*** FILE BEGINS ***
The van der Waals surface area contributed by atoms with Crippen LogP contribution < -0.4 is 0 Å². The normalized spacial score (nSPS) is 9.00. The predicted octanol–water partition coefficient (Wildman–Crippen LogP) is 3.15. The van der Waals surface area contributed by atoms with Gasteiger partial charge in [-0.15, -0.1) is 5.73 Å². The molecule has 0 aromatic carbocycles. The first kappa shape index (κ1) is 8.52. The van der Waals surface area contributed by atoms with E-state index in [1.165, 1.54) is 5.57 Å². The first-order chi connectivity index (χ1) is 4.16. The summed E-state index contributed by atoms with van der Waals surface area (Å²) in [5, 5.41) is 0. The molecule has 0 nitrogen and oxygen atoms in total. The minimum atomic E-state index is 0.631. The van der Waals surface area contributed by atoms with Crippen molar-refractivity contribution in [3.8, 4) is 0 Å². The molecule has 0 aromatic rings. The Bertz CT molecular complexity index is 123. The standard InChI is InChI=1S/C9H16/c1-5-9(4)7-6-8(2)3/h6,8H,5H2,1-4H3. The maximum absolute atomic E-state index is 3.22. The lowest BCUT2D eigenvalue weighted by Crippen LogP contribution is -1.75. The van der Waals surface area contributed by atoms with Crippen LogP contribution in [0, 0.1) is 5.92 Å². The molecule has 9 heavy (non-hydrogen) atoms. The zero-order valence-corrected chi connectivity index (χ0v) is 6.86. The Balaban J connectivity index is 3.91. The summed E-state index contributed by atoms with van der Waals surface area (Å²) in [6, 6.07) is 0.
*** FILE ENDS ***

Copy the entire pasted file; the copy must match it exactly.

The van der Waals surface area contributed by atoms with Crippen LogP contribution < -0.4 is 0 Å². The normalized spacial score (nSPS) is 9.00. The predicted octanol–water partition coefficient (Wildman–Crippen LogP) is 3.15. The van der Waals surface area contributed by atoms with Gasteiger partial charge in [-0.15, -0.1) is 5.73 Å². The molecule has 0 aromatic carbocycles. The first kappa shape index (κ1) is 8.52. The van der Waals surface area contributed by atoms with E-state index in [1.165, 1.54) is 5.57 Å². The first-order chi connectivity index (χ1) is 4.16. The summed E-state index contributed by atoms with van der Waals surface area (Å²) in [5, 5.41) is 0. The molecule has 0 nitrogen and oxygen atoms in total. The minimum atomic E-state index is 0.631. The van der Waals surface area contributed by atoms with Crippen molar-refractivity contribution in [3.8, 4) is 0 Å². The molecule has 0 aromatic rings. The Bertz CT molecular complexity index is 123. The standard InChI is InChI=1S/C9H16/c1-5-9(4)7-6-8(2)3/h6,8H,5H2,1-4H3. The maximum absolute atomic E-state index is 3.22. The lowest BCUT2D eigenvalue weighted by Crippen LogP contribution is -1.75. The van der Waals surface area contributed by atoms with Crippen LogP contribution in [0, 0.1) is 5.92 Å². The molecule has 9 heavy (non-hydrogen) atoms. The zero-order valence-corrected chi connectivity index (χ0v) is 6.86. The Balaban J connectivity index is 3.91. The summed E-state index contributed by atoms with van der Waals surface area (Å²) in [6, 6.07) is 0.